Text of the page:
Later today at 1pm ET, Republican National Committee chairman Michael Steele will be facing off against several challengers at a debate. Under fire for months for spending too much and injecting himself into the public eye, Steele faces an uphill battle. Earlier today, Politico reported that over half of the 168 RNC members it surveyed said they would not vote to re-elect him.

Joining Steele at the debate will be lobbyist and former deputy RNC chairwoman Maria Cino; Wisconsin Republican Party Chairman Reince Priebus; Saul Anuzis, an opponent of Steele's from his 2009 victory who is back to challenge him this year; and former Missouri GOP chairman Ann Wagner. C-SPAN will broadcast the event live on its website starting at 1pm Eastern Time.

In the Politico survey, Priebus had the largest share of support, but with only 35 members saying he'd be their first or second choice, he's still well short of the 85 he'd need to win during the first road of voting.

While Steele is likely to be the main focus of the debate, sponsored by Americans for Tax Reform and the Daily Caller, the topic of how to counter the Barack Obama fund-raising juggernaut in 2012 is sure to be another. 

In an interview with Human Events, Steele dismissed the chief criticism lodged against him—that he's not raised as much money as his predecessor raised in 2002—by denouncing the comparison as unfair since during the 2002 campaign, so-called "soft money" was still legal and the RNC could take corporate money which it no longer can either.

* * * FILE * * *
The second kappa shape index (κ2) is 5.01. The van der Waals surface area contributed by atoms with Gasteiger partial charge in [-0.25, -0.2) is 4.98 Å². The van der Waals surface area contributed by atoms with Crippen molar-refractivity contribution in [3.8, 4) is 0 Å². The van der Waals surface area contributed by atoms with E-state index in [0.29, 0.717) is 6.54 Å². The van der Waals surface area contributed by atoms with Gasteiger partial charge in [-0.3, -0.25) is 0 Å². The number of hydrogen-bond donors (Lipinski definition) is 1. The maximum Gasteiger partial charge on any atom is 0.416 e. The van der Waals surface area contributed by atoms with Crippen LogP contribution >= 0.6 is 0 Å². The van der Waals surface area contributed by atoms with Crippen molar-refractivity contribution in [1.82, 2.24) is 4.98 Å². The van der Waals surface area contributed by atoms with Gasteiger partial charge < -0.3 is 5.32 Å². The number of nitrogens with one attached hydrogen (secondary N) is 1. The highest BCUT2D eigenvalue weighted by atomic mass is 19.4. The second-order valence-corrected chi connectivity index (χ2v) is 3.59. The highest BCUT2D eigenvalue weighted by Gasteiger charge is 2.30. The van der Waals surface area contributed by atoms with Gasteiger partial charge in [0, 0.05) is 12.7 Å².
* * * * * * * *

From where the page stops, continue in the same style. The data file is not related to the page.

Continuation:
During the debate, Steele will "name names" and "make it personal," a source close to the chairman told analyst Chris Stirewalt. Presumably that is referring to various people that Steele has referred to previously only in the generic that he's said have encouraged large donors not to support the RNC.

He will need a lot of rhetorical firepower to try to answer a report in this morning's Washington Times that the RNC is starting off the 2011-2012 campaign cycle with more than $20 million in debt.

Update 15:22. The debate has ended. Things were much more cordial than they might have been. Steele faced some criticism but he was most passionate on the topic of how the RNC does not make policy but rather does politics. More later. The video for the event will be live in a few hours at the C-SPAN website. You can also watch it again on television at 8pm ET.